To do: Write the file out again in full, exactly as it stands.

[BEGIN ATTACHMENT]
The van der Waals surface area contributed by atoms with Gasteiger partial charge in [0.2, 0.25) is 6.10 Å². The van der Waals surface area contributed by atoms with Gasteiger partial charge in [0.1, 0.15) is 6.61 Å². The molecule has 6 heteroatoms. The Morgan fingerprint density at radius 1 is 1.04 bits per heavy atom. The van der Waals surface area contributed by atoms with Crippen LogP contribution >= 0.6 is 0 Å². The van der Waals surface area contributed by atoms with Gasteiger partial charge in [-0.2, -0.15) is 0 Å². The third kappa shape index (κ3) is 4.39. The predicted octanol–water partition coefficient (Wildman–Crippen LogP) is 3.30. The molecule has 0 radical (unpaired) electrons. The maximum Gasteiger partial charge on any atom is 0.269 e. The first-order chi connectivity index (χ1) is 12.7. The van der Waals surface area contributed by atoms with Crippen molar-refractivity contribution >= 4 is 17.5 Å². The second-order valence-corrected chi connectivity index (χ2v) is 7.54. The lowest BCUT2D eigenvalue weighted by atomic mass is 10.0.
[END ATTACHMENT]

The van der Waals surface area contributed by atoms with Gasteiger partial charge in [0.2, 0.25) is 6.10 Å². The van der Waals surface area contributed by atoms with Gasteiger partial charge in [0.1, 0.15) is 6.61 Å². The molecule has 6 heteroatoms. The Morgan fingerprint density at radius 1 is 1.04 bits per heavy atom. The van der Waals surface area contributed by atoms with Crippen LogP contribution >= 0.6 is 0 Å². The van der Waals surface area contributed by atoms with Gasteiger partial charge in [-0.2, -0.15) is 0 Å². The third kappa shape index (κ3) is 4.39. The predicted octanol–water partition coefficient (Wildman–Crippen LogP) is 3.30. The molecule has 0 radical (unpaired) electrons. The maximum Gasteiger partial charge on any atom is 0.269 e. The first-order chi connectivity index (χ1) is 12.7. The van der Waals surface area contributed by atoms with Crippen molar-refractivity contribution >= 4 is 17.5 Å². The second-order valence-corrected chi connectivity index (χ2v) is 7.54. The lowest BCUT2D eigenvalue weighted by atomic mass is 10.0.